Highway History

“Everything Changes but Nothing Changes”

In previous Articles, I’ve discussed highway evolution in the United States. A previously used example is the 500 or so year metamorphosis starting with pre-human animal tracks from today’s southern Oregon to the Sacramento River Valley.

After the first animals came the native Americans (who themselves actually came from elsewhere), the horse and wagon Siskiyou Trail, the 1923 Pacific Highway, 1926 U.S. Route 99 and most recently in the 1970s, Interstate 5. All of that happened along a fairly narrow ribbon of land extending more than 1,600 miles between our Canadian and Mexican borders.

According to an Associated Press piece I saw on the Internet today, this evolutionary process has been going on for centuries, indeed millennia.

Greek construction workers recently dug down more than twenty feet in the middle of a Greek city while working on a municipal subway project where encountered a 2,000 or so year old road. It is still being intensely studied, of course, but people who specialize in such things presently believe it was built by the Romans. It ran through the middle of a Greco-Roman town back then and, just like U.S. Route 101 in downtown San Francisco, still does. The former Roman settlement is known today as Thessaloniki.

Okay, so they dug up an old Roman road. But it gets better. While workers were carefully removing the carefully made and remarkably well preserved mostly marble road surface, they discovered remains of an even older road, apparently of pre-Roman origin still lower in the ancient cultural strata. This was pretty amazing and, as one might expect, the subway project was delayed while all this was going on.

Consider this situation where you live. Mentally speaking, look beyond (or below) what you see on the surface today and ask yourself what might be buried beneath, just waiting to be rediscovered. Even if you live in an archaeologically “young” area, wonderful highway history discoveries might lie beneath your feet just waiting to be uncovered and appreciated anew.

Before I retired from the 9 ro 5 world, I lived in Los Angeles’ San Fernando Valley (named after the Spanish mission built in the 1793). For a time, I lived just off Woodman Avenue and, over a period of two or three weeks, I observed the progress of a new asphalt coating being put on the street. It had been re-paved many times previously, so this time the City decided to remove as much of the old asphalt as possible to lower the street surface for drainage or whatever.So the scraping began.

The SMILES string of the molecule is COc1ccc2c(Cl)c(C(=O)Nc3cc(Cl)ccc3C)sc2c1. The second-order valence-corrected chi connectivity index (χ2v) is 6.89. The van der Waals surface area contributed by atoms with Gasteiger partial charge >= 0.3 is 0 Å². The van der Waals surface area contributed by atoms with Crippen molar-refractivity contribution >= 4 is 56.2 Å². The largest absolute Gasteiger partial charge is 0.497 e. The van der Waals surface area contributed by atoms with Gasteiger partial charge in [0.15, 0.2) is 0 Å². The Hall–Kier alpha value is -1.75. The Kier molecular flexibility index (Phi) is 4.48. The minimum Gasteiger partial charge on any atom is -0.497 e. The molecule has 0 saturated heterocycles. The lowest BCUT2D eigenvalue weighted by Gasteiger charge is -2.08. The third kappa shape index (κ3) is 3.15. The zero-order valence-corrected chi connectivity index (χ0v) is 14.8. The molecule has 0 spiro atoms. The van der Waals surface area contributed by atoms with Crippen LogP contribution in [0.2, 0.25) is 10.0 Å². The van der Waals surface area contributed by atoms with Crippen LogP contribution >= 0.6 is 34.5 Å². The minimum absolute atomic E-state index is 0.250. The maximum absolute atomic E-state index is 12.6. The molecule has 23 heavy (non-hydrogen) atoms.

Beneath the wide asphalt street was a narrow (I didn’t measure it) double slab concrete street!

Walking along it, because I sensed I was looking at local history, I found the medallion of the company that poured the concrete street. It identified the Contractor, whose name I’ve long since forgotten, but the date “1923” was clearly impressed into the then-wet concrete.

Knowing something of the history of the San Fernando Valley, the 1923 concrete most likely was preceded by a dirt road through the fields and orchards of a very different place than it is today.

Many towns in the eastern U.S. used brick for early street surfaces. If you live in such a place, it might be fun to become a weekend Urban Explorer and see if you can find any traces of what came before whatever is there now.

Good places to do this are where road repair or construction work is happening.

Sometimes this work requires the existing surface to be removed (as in the Woodman Avenue example) or “trenched” to install underground utilities or similar.

“Trenching” can give Urban Explorers a sometimes surprising cross-section view that extends down several feet below the current road surface. One might encounter, like a slice of layer cake, one or more layers of asphalt on top, then perhaps concrete then brick or just compressed gravel then untreated dirt, clay, rock sand or gravel.

Like the situation in Greece, so much of our history is just sitting there waiting to be uncovered and appreciated. But you don’t have to travel to Greece or England or Italy to see it.

If you have the time, know where to look, what to look for, and how to recognize it, you just might embark on a richly rewarding hobby starting right there on the street where you live.

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